Young Woman Discusses Her Labiaplasty on National TV

Princess 19 on 26 Nov 2011 at 9:00am

It takes a lot of courage for women to get the nerve to walk into a doctor's office and express discontent with their appearance "down there."  It takes even more to admit this issue on national television.  But one brave woman has, and this is her story.

Shannon, a 23-year-old nursing student, recently appeared on the "Gross Anatomy" series of The Doctors daytime TV show to discuss her desire for a labiaplasty (plastic surgery to change the appearance of one's vaginal area).

Her desire to get the procedure done stemmed from two distinct reasons: 

1) Her unhappiness with it's physical appearance 
2) Physical discomfort due to her labia's shape.  She has felt this way since she was a pre-teen.

Shannon, 23, appears on The Doctors to discuss her labiaplasty

"I feel like I am deformed down there," she said.

"My large labia kind of make it so that I have a constant discomfort throughout the day."

Oh, that is no bueno.  (She mentions something about not being able to "fix herself" when it's painful and that clearly caused a wince while watching the interview.)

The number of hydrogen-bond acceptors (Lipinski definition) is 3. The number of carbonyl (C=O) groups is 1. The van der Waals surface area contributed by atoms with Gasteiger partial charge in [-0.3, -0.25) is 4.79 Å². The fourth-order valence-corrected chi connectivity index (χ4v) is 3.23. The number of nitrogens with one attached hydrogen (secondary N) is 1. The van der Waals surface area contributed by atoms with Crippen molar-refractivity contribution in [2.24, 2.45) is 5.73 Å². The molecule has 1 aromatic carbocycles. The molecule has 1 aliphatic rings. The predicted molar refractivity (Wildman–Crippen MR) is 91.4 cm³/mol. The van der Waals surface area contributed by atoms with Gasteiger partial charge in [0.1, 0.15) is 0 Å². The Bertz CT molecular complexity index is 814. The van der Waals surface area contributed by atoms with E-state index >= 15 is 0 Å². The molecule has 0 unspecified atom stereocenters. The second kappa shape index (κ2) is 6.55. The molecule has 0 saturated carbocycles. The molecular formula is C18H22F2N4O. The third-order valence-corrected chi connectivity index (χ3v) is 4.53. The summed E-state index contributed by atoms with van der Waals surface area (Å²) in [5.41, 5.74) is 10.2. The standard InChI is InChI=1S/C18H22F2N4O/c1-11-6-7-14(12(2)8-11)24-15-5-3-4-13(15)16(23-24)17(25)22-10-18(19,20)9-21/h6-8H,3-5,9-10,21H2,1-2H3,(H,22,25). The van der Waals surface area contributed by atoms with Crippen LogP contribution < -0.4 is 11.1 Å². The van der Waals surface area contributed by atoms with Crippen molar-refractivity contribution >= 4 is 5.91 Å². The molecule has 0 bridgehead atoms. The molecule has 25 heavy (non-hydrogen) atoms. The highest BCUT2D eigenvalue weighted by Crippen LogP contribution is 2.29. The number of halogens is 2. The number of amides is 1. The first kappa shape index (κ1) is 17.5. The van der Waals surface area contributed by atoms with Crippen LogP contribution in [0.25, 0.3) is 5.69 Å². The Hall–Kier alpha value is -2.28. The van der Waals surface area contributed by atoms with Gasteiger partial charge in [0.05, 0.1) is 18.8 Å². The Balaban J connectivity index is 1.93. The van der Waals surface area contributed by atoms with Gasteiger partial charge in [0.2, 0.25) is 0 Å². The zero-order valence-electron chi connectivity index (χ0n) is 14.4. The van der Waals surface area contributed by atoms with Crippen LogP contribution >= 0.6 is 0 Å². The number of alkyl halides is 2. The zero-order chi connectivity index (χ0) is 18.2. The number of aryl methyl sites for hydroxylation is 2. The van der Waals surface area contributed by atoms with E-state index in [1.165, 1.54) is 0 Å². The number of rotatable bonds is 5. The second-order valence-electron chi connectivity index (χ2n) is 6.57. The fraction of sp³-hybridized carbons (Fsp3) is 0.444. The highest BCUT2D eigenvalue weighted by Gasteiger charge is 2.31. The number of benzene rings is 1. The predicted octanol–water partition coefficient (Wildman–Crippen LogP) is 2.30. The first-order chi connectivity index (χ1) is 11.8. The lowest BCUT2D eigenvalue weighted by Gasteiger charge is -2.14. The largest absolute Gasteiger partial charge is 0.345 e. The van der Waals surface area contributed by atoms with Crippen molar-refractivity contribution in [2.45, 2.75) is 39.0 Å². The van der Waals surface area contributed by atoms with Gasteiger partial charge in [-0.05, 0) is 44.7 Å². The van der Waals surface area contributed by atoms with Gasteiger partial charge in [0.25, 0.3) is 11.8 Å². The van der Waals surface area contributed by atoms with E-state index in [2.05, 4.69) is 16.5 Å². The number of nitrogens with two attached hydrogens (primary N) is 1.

We've discussed the controversial spike in women wanting labiaplasty surgeries before - albeit because porn was popularizing the procedure.  Those women just wanted their nether regions to be, well...pretty.  

But according to the urologist who examined her, Dr. Jennifer Berman, the procedure needed to be done due to “anatomical abnormality” (code for her inner labia was just too big).  She described it as "almost like having testicles."  Ouch.

“It’s not just a cosmetic thing,” said Dr. Berman. 

California plastic surgeon Dr. Grant Stevens performed Shannon's surgery and removed a few inches of skin to improve her physical outlook.

If you are still on the fence about who should and should not have surgically alter their privates, poor Shannon divulged another reason why she needed one:  she has no desire to partake in the act of procreation (to put it in G-rated terms).

"I don’t really want to have sex – I try to avoid it, so it’s kind of a big strain on a relationship,” she said.  "There's no pleasure."

That seems like reason enough to seek help.

Watch the entire segment below.

Photo credits:  Flickr By worldsmartbuy and The Doctors